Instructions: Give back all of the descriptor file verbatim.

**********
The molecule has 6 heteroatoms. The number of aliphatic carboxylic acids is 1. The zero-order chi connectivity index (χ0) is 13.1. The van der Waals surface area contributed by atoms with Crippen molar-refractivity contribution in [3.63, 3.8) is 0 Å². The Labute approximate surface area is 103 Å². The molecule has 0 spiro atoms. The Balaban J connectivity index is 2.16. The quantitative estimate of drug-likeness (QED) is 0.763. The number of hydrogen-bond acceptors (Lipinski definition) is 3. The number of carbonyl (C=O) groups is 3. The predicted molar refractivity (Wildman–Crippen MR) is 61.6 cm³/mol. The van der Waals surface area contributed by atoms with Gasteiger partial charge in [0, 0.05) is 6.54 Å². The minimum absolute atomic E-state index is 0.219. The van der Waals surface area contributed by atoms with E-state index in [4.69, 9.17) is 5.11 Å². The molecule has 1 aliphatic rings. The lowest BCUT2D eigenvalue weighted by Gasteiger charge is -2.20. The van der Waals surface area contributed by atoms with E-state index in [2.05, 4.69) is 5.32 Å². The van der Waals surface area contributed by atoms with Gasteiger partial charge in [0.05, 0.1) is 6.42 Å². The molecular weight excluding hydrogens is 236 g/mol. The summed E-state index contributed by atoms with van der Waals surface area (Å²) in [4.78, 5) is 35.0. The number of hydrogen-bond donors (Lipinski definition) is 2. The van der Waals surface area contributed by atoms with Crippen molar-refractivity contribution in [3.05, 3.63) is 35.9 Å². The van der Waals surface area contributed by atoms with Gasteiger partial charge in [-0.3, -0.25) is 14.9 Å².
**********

The molecule has 6 heteroatoms. The number of aliphatic carboxylic acids is 1. The zero-order chi connectivity index (χ0) is 13.1. The van der Waals surface area contributed by atoms with Crippen molar-refractivity contribution in [3.63, 3.8) is 0 Å². The Labute approximate surface area is 103 Å². The molecule has 0 spiro atoms. The Balaban J connectivity index is 2.16. The quantitative estimate of drug-likeness (QED) is 0.763. The number of hydrogen-bond acceptors (Lipinski definition) is 3. The number of carbonyl (C=O) groups is 3. The predicted molar refractivity (Wildman–Crippen MR) is 61.6 cm³/mol. The van der Waals surface area contributed by atoms with Gasteiger partial charge in [0, 0.05) is 6.54 Å². The minimum absolute atomic E-state index is 0.219. The van der Waals surface area contributed by atoms with E-state index in [4.69, 9.17) is 5.11 Å². The molecule has 1 aliphatic rings. The lowest BCUT2D eigenvalue weighted by Gasteiger charge is -2.20. The van der Waals surface area contributed by atoms with E-state index in [2.05, 4.69) is 5.32 Å². The van der Waals surface area contributed by atoms with Gasteiger partial charge in [0.05, 0.1) is 6.42 Å². The molecular weight excluding hydrogens is 236 g/mol. The summed E-state index contributed by atoms with van der Waals surface area (Å²) in [4.78, 5) is 35.0. The number of hydrogen-bond donors (Lipinski definition) is 2. The van der Waals surface area contributed by atoms with Crippen molar-refractivity contribution in [3.05, 3.63) is 35.9 Å². The van der Waals surface area contributed by atoms with Gasteiger partial charge in [-0.3, -0.25) is 14.9 Å².